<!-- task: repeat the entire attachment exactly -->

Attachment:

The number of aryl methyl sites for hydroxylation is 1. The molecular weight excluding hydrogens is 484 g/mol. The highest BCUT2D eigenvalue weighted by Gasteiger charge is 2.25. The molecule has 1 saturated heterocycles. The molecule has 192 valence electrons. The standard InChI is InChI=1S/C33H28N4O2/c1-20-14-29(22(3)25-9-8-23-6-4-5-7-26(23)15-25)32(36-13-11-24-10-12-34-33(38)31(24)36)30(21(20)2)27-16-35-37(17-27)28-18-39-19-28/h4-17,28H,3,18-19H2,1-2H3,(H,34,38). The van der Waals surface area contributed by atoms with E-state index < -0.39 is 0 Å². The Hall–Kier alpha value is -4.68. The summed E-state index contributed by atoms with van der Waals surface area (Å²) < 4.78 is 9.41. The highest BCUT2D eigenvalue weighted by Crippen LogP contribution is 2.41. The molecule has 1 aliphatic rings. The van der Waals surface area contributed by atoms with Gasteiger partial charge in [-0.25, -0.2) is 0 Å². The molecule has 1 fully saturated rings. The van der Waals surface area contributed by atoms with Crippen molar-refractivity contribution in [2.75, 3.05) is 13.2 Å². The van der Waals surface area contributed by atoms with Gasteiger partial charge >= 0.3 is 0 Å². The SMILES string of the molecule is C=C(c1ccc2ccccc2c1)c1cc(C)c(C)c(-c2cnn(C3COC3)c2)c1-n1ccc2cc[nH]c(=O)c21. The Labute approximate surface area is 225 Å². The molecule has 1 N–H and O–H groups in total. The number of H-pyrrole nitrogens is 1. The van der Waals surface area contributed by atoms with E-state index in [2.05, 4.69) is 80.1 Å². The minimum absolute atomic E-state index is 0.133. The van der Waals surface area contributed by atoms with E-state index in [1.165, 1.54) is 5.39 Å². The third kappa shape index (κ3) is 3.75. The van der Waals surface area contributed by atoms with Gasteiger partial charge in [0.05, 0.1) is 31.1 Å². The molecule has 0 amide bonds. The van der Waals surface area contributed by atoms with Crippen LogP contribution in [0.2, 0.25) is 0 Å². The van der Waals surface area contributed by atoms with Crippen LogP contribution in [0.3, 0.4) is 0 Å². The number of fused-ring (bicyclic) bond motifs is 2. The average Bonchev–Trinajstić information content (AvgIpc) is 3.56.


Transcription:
The number of aryl methyl sites for hydroxylation is 1. The molecular weight excluding hydrogens is 484 g/mol. The highest BCUT2D eigenvalue weighted by Gasteiger charge is 2.25. The molecule has 1 saturated heterocycles. The molecule has 192 valence electrons. The standard InChI is InChI=1S/C33H28N4O2/c1-20-14-29(22(3)25-9-8-23-6-4-5-7-26(23)15-25)32(36-13-11-24-10-12-34-33(38)31(24)36)30(21(20)2)27-16-35-37(17-27)28-18-39-19-28/h4-17,28H,3,18-19H2,1-2H3,(H,34,38). The van der Waals surface area contributed by atoms with E-state index < -0.39 is 0 Å². The Hall–Kier alpha value is -4.68. The summed E-state index contributed by atoms with van der Waals surface area (Å²) < 4.78 is 9.41. The highest BCUT2D eigenvalue weighted by Crippen LogP contribution is 2.41. The molecule has 1 aliphatic rings. The van der Waals surface area contributed by atoms with Gasteiger partial charge in [-0.25, -0.2) is 0 Å². The molecule has 1 fully saturated rings. The van der Waals surface area contributed by atoms with Crippen molar-refractivity contribution in [2.75, 3.05) is 13.2 Å². The van der Waals surface area contributed by atoms with Gasteiger partial charge >= 0.3 is 0 Å². The SMILES string of the molecule is C=C(c1ccc2ccccc2c1)c1cc(C)c(C)c(-c2cnn(C3COC3)c2)c1-n1ccc2cc[nH]c(=O)c21. The Labute approximate surface area is 225 Å². The molecule has 1 N–H and O–H groups in total. The number of H-pyrrole nitrogens is 1. The van der Waals surface area contributed by atoms with E-state index in [2.05, 4.69) is 80.1 Å². The minimum absolute atomic E-state index is 0.133. The van der Waals surface area contributed by atoms with E-state index in [1.165, 1.54) is 5.39 Å². The third kappa shape index (κ3) is 3.75. The van der Waals surface area contributed by atoms with Gasteiger partial charge in [0.05, 0.1) is 31.1 Å². The molecule has 0 amide bonds. The van der Waals surface area contributed by atoms with Crippen LogP contribution in [0.2, 0.25) is 0 Å². The van der Waals surface area contributed by atoms with Crippen LogP contribution in [0.3, 0.4) is 0 Å². The number of fused-ring (bicyclic) bond motifs is 2. The average Bonchev–Trinajstić information content (AvgIpc) is 3.56.